MRCA: Fulcrum and Retirement

SHAH ALAM: IN my post about the RMK11, I mentioned the political considerations as one of the reasons for the retirement of RMAF Mig-29 Fulcrum fleet. Without approved funding in RMK11, the Fulcrum will simply grind out of service without any fanfare.

However as I had reported (the post is missing) during the 57th anniversary Press conference at the Kuantan air base on June 1 this year, RMAF chief Jen Tan Sri Roslan Saad refused to confirm nor deny the retirement date.

The reticence about Fulcrum exact retirement date was puzzling to say the least as the previous RMAF chief had unequivocally stated that the aircraft will be retired by the end of 2015.

The issue became more confusing when the New Straits Times the next day reported ( although the reporter stated that his story never said it) that the Government had agreed to fund the Fulcrum upgrade!

For the record the latest version of the story, available online, still contained a quote by Roslan that the Fulcrums will be upgraded. It is less sensational than the original story published on June 2, however. (My video recording of the whole Press conference clearly showed that Roslan never said such a thing).

As it was an NST report, a couple of aviation portals and even a magazine had subsequently reported that RMAF will upgrade the Fulcrums, claiming it will follow the upgrade path as proposed by Airod’s subsidiary, ATSC Sdn Bhd at LIMA 2015.

A model at ATSC stand featuring the proposed Fuclrum modernisation. Among others it will be fitted with the Flanker's avionics.
A model at ATSC stand featuring the proposed Fuclrum modernisation. Among others it will be fitted with the Flanker’s avionics.

This is the Aviation Week report on the proposal:

“The aircraft proposed by Airod’s Aerospace Technology Systems Corporation, in conjunction with Malaysia’s Sukhoi Technical Centre, would receive a new high-resolution, fire-control radar; improved cockpit ergonomics; and better avionics, while the type’s airframe life would be extended to 6,000h from the current 4,000h.”

To read the full story go here.

I did not report about the proposal as I was told bluntly by several officials at the air show that a political decision had been made on the Fulcrum. No more funding period. And then came the NST on June 2!

Well anyhow, I find out recently why the retirement of the Fulcrum is a sensitive one. Apparently, Russia is putting pressure on Malaysia to cancel the retirement plan. Instead of retiring the fighters, Russia offered to upgrade “all” surviving aircraft to the same standard as the Indian Air Force Mig-29 upgrade, the same one proposed by Airod.

The IAF Fulcrum UPG among others include the the new Zhuk-M2E radar made by Phazotron-NIIR, the OLS-UEM infrared search-and-track system (IRST) similar to the Indian Navy MiG-29Ks, thermal / TV / laser imaging made by Moscow-based NPK SPP, multi-functional full-colour LCDs in the cockpit, increased fuel capacity and more powerful RD-33 series 3 turbo-jet engines.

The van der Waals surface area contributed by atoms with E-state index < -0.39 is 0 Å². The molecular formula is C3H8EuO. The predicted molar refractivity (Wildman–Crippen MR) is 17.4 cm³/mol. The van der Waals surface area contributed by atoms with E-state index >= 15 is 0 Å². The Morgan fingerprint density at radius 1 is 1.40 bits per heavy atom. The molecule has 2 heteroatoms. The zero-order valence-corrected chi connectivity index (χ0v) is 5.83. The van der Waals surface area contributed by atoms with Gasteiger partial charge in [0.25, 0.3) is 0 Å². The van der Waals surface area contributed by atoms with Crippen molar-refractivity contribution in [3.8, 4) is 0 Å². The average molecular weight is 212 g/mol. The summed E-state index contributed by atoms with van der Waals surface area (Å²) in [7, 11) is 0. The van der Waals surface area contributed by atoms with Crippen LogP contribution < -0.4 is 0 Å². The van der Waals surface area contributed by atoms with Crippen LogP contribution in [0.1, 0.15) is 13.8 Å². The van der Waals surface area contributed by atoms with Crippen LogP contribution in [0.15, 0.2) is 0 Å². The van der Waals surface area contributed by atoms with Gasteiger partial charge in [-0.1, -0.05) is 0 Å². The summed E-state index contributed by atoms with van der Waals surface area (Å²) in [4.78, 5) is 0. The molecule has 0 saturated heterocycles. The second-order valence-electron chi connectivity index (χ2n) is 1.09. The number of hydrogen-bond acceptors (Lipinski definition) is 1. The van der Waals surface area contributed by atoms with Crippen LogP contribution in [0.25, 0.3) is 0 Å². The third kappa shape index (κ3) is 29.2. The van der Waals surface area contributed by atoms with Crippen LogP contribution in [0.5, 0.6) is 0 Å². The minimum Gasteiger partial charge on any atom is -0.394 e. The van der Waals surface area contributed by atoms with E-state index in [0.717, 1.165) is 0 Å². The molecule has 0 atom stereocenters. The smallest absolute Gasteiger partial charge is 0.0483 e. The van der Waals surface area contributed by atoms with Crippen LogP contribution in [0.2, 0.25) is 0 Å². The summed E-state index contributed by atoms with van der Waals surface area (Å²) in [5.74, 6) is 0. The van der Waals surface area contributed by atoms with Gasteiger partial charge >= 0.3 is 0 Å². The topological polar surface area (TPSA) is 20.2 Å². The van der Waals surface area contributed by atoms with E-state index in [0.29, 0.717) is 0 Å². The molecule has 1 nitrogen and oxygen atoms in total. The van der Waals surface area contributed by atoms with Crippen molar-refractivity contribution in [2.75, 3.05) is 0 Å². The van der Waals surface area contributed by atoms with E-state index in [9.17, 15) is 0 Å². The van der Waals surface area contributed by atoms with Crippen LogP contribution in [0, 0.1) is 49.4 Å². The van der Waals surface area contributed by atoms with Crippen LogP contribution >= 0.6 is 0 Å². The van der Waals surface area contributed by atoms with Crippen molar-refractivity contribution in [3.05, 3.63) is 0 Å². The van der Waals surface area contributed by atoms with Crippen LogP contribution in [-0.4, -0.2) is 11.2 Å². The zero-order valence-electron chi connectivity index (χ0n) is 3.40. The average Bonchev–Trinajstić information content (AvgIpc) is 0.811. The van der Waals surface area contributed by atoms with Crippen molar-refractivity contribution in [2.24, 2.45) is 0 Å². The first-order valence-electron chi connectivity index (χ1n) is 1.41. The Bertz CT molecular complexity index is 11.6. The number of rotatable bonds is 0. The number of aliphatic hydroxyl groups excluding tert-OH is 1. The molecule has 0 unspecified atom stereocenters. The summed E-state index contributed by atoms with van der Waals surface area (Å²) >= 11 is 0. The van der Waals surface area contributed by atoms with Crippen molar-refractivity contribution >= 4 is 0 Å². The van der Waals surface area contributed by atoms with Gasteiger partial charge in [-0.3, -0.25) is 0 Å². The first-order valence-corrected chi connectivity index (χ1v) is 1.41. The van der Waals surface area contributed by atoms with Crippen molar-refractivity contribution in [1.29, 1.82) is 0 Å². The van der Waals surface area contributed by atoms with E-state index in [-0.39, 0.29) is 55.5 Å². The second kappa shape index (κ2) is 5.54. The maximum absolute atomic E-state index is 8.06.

IAF MIG-29UPG. Note the distinctive dorsal spine where extra fuel is stored. RAC-MIG.
IAF MIG-29UPG. Note the distinctive dorsal spine where extra fuel is stored. RAC-MIG.

According to reports, the new radar range has increase to 200 nautical miles and the ability to track 60 targets simultaneously and adds terrain-following mode and ground-target acquisition.

However, there is a catch to the Russian proposal. Until we come up with the actual number of aircraft to be upgraded, the Russians cannot give an exact cost of the project. And apparently we have not replied hence the Russians cannot give us a quotation (perhaps this is a way for us not to say yes or not). I believed the cost upgrading the MIGs (at least 16 airframes), will be cheaper than buying a new batch of MRCAs, of course.

Mig-29N at LIMA 2009. last hurrah at Lima
Mig-29N at LIMA 2009. last hurrah at Lima

Why pressure Malaysia to continue flying the Fuclrums then?. Apart from pride, the Russian apparently are miffed that Malaysia wants to retire its pride and joy halfway through its expected service life.

With MIG design bureau continue to bleed money while at the same time Rosoboronexport, the state owned arms export agency continuing to market the Fulcrum, it is imperative that they ensure one of its main users continue flying the aircraft as long as possible.

RMAF MiG-29N M40-11 at Kuantan air base in 2014.
RMAF MiG-29N M40-11 at Kuantan air base in 2014.

So are we going to upgrade the Fulcrum after all especially with our funding difficulties? I was told, Nyet!.

— Malaysian Defence

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